Imagine this: a gleaming new car is delivered to your doorstep with a full tank of gas. The baby’s car seat is securely buckled in the back. Your favorite radio stations are pre-programmed. Next month another car shows up. And again. And again.
The latest trend in the auto industry is not electric or self-driving vehicles. It’s subscription services. Instead of a three-year car lease, consumers agree to monthly contracts. All vehicle maintenance costs and insurance fees are bundled into one payment. There are no long-term commitments. A new car can be yours with a tap on an app.
A handful of carmakers including BMW, Porsche, Cadillac, Volvo and Lincoln are already testing these membership programs to build brand loyalty and gain an edge over the competition.
Rebecca Lindland, executive analyst at Kelley Blue Book, describes subscription memberships this way.
“It’s an evolution of mobility,” she told ABC News. “You’re paying for flexibility. Car ownership is no longer measured in years.”
BMW launched its subscription service, Access by BMW, this spring in Nashville. It offers three tiers of membership, ranging in price from $1,099 to $2,699 per month. Want to try out that ridiculously fast M5? It’s included in the highest price “M tier,” which also gives drivers the ability to take home the German automaker’s i3 electric car and new X2 SUV. (BMW’s i8 supercar, unfortunately, is excluded.)
A company spokesman would not divulge numbers but said feedback from customers has been “heavily positive.”
“Consumers are looking at vehicle ownership in new ways,” he said. “The service allows members to switch in and out of the vehicles anytime and anywhere … and as often as desired.”
According to Court Kasten, manager of Access by BMW in Nashville, participants in the pilot program are switching out their vehicles twice a month on average. Many are first-time BMW clients.
“There are plenty of customers who have never driven a BMW before,” he said. “Others are longtime BMW guys. They value the simplicity and flexibility.”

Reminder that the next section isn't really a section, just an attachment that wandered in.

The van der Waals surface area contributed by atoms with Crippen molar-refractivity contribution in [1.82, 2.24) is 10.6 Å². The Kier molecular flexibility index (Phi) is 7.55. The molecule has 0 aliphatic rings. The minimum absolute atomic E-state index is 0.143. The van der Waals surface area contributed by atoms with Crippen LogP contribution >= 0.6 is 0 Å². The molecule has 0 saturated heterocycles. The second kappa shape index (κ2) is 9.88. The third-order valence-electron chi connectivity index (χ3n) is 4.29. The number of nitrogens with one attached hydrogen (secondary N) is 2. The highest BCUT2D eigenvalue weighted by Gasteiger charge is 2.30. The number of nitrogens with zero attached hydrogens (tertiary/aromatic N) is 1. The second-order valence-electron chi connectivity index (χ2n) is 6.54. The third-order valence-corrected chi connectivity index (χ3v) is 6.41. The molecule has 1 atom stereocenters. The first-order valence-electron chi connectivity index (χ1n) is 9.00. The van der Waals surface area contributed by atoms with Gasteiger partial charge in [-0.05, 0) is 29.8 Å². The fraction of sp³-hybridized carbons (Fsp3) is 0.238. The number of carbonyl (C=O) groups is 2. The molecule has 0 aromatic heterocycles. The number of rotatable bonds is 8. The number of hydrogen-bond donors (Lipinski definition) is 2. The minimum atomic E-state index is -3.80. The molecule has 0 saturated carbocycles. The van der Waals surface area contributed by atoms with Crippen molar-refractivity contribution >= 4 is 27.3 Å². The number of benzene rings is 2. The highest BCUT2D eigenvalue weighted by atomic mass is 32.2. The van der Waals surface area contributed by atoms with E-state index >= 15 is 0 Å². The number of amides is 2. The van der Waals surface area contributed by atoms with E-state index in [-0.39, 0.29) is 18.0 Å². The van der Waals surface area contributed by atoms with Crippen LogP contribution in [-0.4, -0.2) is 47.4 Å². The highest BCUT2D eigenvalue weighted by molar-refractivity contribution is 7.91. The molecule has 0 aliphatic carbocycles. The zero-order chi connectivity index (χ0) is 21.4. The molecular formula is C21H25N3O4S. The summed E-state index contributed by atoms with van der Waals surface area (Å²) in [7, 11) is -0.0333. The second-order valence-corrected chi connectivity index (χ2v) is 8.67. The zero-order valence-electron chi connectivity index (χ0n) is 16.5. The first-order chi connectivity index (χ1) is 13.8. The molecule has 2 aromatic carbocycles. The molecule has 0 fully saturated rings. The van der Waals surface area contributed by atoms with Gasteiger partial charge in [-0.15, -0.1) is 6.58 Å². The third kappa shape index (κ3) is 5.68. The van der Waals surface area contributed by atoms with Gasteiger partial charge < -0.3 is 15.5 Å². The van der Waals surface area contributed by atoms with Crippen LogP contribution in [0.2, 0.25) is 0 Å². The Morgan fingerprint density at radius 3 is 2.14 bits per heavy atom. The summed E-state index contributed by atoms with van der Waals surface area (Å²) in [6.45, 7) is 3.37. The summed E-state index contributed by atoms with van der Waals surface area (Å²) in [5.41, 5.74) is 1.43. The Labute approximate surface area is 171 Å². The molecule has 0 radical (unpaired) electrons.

BMW could decide within a year to expand the program beyond Nashville and it has already been forced to tweak it. The M tier now costs $1,000 less than its original $3,700 price and the Legend tier was slashed by $600. A third, more “affordable” tier, was also added.
The biggest barrier to this service is price, Lindland noted, adding that subscription programs are often three or four times the price of a regular lease. There could also be an unintended effect on consumers.
“The risk is that people could become less emotionally attached to their vehicles,” she warned. “It’s a new mindset and a totally different animal.”
According to a recent study by Cox Automotive, one in four drivers has heard of car subscription services. Generation Z and millennials found the subscription model the most appealing compared to Gen X and baby boomers.
Cadillac has been testing its BOOK by Cadillac subscription service in New York, Los Angeles and Dallas. For $1,800 a month and a one-time initiation fee of $500, members can choose from a variety of models by making a selection on Cadillac’s app. Eighteen vehicle swaps are permitted in one year and driving mileage is limited
to 2,000 miles per month.
Ninety percent of BOOK by Cadillac customers are new to the brand, according to Christopher Smith, a Cadillac spokesman. More importantly, the program has helped shed Cadillac’s stodgy image.
“We are trying to attract a younger demographic with this,” he said. “They want this flexibility. We’re making this as easy and seamless as possible.”
Drivers in the Atlanta metro area have the option of signing up for Porsche Passport, the German sports car maker’s subscription program. Need to impress someone? The Porsche 911 Carrera S is yours. Going on a road trip? Take your pick of the Cayenne or Macan SUV. Twenty-two different models are available for a monthly price of $3,000. Or pay $2,000 for eight Porsches.
Having the ability to drive a new car every week or every few months can be tempting. Who doesn’t love that new car smell? But these programs also make driving a little less personal. There’s no customization. What if you want a black M5 instead of red one? How would you feel about a stranger moving your personal belongings from one car to the next?
“We have a lot of stuff in our cars,” Lindland noted. “It’s our storage bin.”
Current drivers may not be swayed by these subscription models. But automakers are preparing for the future.
“This service is a little ahead of its time,” Lindland said. “Drivers today may not see the value in this service. But it will start to gain traction. In 10 years people may not need to buy cars.”